We tend to hear of DNA in the news through genetic engineering and DNA fingerprinting. Genetic engineering typically modifies a section of DNA by cutting and splicing, rather like editing a movie. DNA fingerprinting relies on the existence of repeating patterns in the DNA that can be picked up and matched. A similar process is used in paternity testing, looking for matches in the shared segments of base pair codes.
DNA is often described as the blueprint of life. This is simply wrong. It would be impossible to provide detailed specifications for something as complex as an animal in the amount of information encoded in its DNA. It would be more accurate to think of DNA as the control software for a complex manufacturing plant. Yet there is no doubt that of all the compounds, DNA is the one that defines life on Earth.
So a compound for life. That was science writer Brian Clegg with the coding and controlling chemistry of our DNA. Now next week we sniff out a tasty compound.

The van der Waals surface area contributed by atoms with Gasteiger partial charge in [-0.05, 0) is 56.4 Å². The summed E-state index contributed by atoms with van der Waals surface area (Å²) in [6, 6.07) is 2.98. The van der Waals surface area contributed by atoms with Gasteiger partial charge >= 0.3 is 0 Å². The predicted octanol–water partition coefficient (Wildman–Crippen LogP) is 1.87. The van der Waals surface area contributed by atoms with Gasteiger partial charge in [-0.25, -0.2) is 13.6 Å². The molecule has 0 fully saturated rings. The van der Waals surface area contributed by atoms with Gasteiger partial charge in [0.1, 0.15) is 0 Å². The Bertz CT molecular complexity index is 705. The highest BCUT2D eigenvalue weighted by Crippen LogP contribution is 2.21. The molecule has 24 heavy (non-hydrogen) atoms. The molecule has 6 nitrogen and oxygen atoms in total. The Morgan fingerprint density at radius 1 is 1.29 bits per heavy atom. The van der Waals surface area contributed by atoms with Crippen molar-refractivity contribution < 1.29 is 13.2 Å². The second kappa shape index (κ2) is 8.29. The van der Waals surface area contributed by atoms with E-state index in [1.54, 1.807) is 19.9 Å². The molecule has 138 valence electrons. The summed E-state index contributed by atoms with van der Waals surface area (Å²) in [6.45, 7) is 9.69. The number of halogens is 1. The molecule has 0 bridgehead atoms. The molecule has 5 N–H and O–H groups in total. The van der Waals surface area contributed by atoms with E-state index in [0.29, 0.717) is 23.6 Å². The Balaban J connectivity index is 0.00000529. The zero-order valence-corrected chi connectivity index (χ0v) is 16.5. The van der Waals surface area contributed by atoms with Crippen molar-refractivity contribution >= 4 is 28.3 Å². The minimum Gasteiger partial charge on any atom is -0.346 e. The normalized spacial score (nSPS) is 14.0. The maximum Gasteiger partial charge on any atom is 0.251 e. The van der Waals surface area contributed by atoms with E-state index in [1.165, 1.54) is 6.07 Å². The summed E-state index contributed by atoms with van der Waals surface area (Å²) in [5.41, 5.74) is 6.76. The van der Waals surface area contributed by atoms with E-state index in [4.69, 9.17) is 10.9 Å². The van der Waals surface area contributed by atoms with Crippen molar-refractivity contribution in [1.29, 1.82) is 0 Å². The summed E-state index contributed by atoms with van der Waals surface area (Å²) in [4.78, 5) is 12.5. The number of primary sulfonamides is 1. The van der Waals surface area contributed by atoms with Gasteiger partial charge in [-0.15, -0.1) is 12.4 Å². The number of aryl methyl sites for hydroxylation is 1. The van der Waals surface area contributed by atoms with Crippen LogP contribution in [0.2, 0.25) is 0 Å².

For hundreds of years, chefs have added thin slices of the truffle to give a certain je-ne-sais-quoi to everything from omelettes to roast chicken. The truffles are now prized and rare; they have to be searched out, using the sensitive noses of pigs or dogs to detect their odour. It is only within the past twenty years that a French chemist named Thierry Talou has identified the molecule responsible for that heady scent. Some scientists thought that the pigs were detecting a steroid, but Talou believed that it was organic compounds of sulfur, and put his theory to the test.
And to find out if Talou was right and hear just what this compound is that adds that je-ne-sais-quoi to our food join Simon Cotton in next week's Chemistry in its element. Until then, thank you for listening. I'm Meera Senthilingam